THOSE FORMER PEACE CORPS VOLUNTEERS IN THE PHILIPPINES

Sep 5, 2011

by ROY GAANE, KAGAY-ANON INTERNATIONAL

On a balmy October evening, the moon rose over San Marino, California. There on the garden back dropped by aging trees and pergolas in the secluded backyard of a lovely Spanish casa, former Peace Corps Volunteers assigned in the Philippines in 1961 along with invited guests from other groups gathered from all over the U.S. and Canada for their 48th year reunion. That evening in San Marino was the reunion’s third activity. It was their “Fiesta Filipino” night.

Karen Long Santos, organizers of the Fiesta Filipino in her frontyard with Kathy Sagagun Karen Long Santos, organizers of the Fiesta Filipino in her frontyard with Kathy Sagagun

Karen Long Santos, organizer of the Filipino Fiesta is married to a Zamboangueño, Dr. Rolando Santos. They own that lovely house in San Marino filled with antique furniture, statues and paintings collected from the Philippines, Mexico, Spain, other countries, movie sets and museums. For the Fiesta Filipino, Karen spruced up the lawn with tables covered with Filipino mats and centerpieces. The spacious lawn was adorned with Filipino decoration.

Dr. Rolando Santos introducing the Filipino Rondalla
Dr. Rolando Santos introducing the Filipino Rondalla

The evening included a Filipino rondalla and dance performances by Kambayoka Arts whose members are mostly alumni of the Mindanao State University. It was fittingly appropriate to have some MSU alumni because 13 of the PCV’s members were instrumental in the creation of the university. These former Peace Corps Volunteers call themselves the “Kwans” after a herd of Philippine “usa” (deer). They belong to the first group of Peace Corps Volunteers in the Philippines sent by President John F Kennedy in 1961.

In the beginning, they had classroom assignments in the areas of language, math and science that would evolve through the years and diversify into development work in agriculture, forestry, small business, health, urban and regional planning, water/sanitation, fisheries, and in all areas of education.

K-Arts performing the Maranao Sambi sa Malong dance K-Arts performing the Maranao Sambi sa Malong dance

The 4-day reunion started with a talk by Rick Santos, son of Rollie and Karen Santos. Rick is Chairman and CEO of CB Richard Ellis, Philippines, Real Estate Management and Development and 4-time president of the American Chamber of Commerce in the Philippines. In his talk, he said emphasis is now the development of Mindanao. Maureen Carroll Co-coordinator of returned PCV’s Philippines gave an update on Philippine scholars supported by the group.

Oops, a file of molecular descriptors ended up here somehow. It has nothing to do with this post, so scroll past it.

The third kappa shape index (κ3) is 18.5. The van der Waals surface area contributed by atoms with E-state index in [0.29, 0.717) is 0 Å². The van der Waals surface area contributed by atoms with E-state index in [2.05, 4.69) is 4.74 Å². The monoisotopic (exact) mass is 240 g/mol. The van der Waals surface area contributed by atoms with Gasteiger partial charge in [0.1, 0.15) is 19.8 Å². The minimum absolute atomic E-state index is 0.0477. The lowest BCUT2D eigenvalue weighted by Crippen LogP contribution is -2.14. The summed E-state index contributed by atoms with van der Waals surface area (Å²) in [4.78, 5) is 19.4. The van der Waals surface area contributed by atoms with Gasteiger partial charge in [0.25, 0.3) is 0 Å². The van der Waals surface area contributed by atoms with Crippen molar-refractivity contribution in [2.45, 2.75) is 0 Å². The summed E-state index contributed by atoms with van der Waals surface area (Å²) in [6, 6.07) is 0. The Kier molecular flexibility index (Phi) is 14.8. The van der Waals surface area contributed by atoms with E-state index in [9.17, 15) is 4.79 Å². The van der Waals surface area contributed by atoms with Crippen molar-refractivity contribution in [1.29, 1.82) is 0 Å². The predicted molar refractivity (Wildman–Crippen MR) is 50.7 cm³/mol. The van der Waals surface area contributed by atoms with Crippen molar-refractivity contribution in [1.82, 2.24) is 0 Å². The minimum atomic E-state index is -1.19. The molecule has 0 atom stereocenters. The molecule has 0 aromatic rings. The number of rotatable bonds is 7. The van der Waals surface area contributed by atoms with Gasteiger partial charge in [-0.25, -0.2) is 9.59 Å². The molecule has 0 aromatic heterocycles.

On the second day of the reunion there was a series of talks. One of the speakers was Barbara Cort Gaerlan, daughter of one of the staff members who lived for 2 years in Marawi, Lanao del Sur, Philippines now at UCLA Cener for Southeast Asian Studies.

Another speaker was former PCV Don Morisky, Program Director, UCLA School of Public Health. With his expertise in family planning, he spoke on HIV/AIDS in the Philippines which according to him has a lower AIDS rate than many countries because the US Army instituted a policy in the early years that sex workers had to be tested every other week for STDs and is still the policy.

“The Peace Corps traces its roots and mission to 1960, when then Senator John F. Kennedy challenged students at the University of Michigan to serve their country in the cause of peace by living and working in developing countries. From that inspiration grew an agency of the federal government devoted to world peace and friendship.

Many came in Filipino clothing for the Fiesta Filipin Many came in Filipino clothing for the Fiesta Filipin

“Since that time, more than 200,000 Peace Corps Volunteers have served in 139 host countries to work on issues ranging from education to information technology and environmental preservation.

“The program in the Philippines is the second oldest in the Peace Corps. It began with the arrival of 123 education Volunteers in October 1961. Since then, more than 8,000 Volunteers have served in the Philippines. In June 1990, the program was suspended because of a threat from Communist rebels; it resumed in 1992.

Currently, Volunteers are addressing the country’s development priorities through projects in youth, education, environment and business development” (from the Peace Corps site).

The Kwans look forward to their 50th reunion in 2011 to reminisce once more their days under the Philippine sun.

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